IR35 is a tax legislation that Her Majesty’s Revenue and Customs (HMRC) designed back in 1999. The legislation was created to tackle those workers avoiding tax by supplying their services to clients via an intermediary (like a limited company for example) rather than just working as a self-employed contractor or working directly through the company.
HMRC call this “disguised employment” and since 2015 have been really cracking down on this underhand method of tax avoidance. If caught with the IR35 legislation, HMRC can charge the worker the income tax and National Insurance Contributions (NIC) at the same rate they would be paying if employed. This can be back dated as has been catching out thousands of contractors around the country. This can give a huge financial burden, with the typical contractor having to pay thousands of pounds to cover this income tax and NIC.
This has been causing quite a stir in the contracting world since 2014 when HMRC announced they were going to be cracking down on IR35 offenders and putting a lot more time and effort into finding those guilty of breaking this legislation. The main issue people have with the IR35 rule is how badly implemented it has been by HMRC. There have been many complaints that the legislation was badly thought out and was just causing an additional cost and time needed for genuine, hard working small businesses.
Contractors and businesses were so annoyed by the implementation of IR35, that in 2017 a Petition was started to put a stop to the legislation. The IR35 has been amended but is still in place and its latest round of changes will become implemented in 2020. This gives these contractor employees little time to ensure their methods of working are in line with the latest rules.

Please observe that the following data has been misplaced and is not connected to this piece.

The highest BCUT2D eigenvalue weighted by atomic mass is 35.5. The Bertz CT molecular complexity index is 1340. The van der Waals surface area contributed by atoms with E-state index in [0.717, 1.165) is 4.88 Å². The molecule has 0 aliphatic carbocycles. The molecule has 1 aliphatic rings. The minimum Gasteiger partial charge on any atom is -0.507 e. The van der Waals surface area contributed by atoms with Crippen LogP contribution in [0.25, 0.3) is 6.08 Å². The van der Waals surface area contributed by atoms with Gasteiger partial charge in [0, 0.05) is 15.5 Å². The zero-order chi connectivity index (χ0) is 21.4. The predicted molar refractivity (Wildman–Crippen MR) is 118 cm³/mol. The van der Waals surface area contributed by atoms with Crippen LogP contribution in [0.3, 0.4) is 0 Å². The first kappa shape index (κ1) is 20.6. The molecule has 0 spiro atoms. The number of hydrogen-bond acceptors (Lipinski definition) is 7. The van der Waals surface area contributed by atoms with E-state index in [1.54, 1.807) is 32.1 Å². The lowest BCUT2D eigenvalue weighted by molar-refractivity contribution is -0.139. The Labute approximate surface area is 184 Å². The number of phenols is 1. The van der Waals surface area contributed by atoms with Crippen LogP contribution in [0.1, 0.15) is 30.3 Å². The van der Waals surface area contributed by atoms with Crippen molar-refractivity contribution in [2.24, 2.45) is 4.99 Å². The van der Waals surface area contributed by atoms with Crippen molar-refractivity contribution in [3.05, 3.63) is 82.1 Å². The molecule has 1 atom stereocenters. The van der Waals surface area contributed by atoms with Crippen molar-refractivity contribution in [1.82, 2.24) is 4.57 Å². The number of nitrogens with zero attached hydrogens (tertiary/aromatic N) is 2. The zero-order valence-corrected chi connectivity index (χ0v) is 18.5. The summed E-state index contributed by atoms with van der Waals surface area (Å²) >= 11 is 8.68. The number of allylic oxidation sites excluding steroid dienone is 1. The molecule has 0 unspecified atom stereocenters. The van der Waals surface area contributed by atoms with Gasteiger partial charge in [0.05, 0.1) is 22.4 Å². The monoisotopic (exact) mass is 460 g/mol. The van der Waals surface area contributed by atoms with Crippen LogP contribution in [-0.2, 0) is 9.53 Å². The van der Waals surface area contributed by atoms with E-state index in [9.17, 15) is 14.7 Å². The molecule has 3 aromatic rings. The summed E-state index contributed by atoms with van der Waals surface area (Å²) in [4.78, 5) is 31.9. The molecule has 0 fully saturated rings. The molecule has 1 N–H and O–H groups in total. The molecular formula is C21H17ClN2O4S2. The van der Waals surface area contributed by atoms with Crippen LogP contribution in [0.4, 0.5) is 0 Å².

To coincide with the 2020 changes, the HMRC have released the following guidance to help ensure you are following the IR35 legislation rules:
- Take a look at your current workforce, including those engaged through agencies and other intermediaries and identify those individuals who are supplying their services through PSCs.
- Determine if the off-payroll rules apply for any contracts that will extend beyond April 2020. You can use HMRC’s Check Employment Status for Tax service to do this.
- Talk to your contractors about whether the off-payroll rules apply to their role.
- Put processes in place to determine if the off-payroll rules apply to future engagements. These might include who in your organisation should decide and how payments will be made to contractors within the off-payroll rules.
The IR35 rule changes could have a huge impact on thousands of contractors around the country. Seeking the help of a professional accountant is the perfect way to ensure you are working with the rules and are not going to be liable for any additional charges or taxes under the scheme.
Daniel Ruthven from London Accountants F9 Consulting tells us “You must prepare for IR35 now if you are a contractor or a company that is engaging workers, who themselves operate through a limited company. If you fail to do so, the ramifications could be catastrophic.”
It sounds as if the latest IR35 is going to affect a lot of businesses and workers in 2020. If you are a genuine contractor and with your own business, you should have no worries about the IR35 update. If you have any doubts, then using the service of a professional chartered accountant with knowledge of the IR35 rules and legislation is a good idea. They will be able to instruct you on the best ways to operate your business within the rules of IR35 and avoid any additional costs for your business.
Are you for or against these new rules? Let us know in the comments below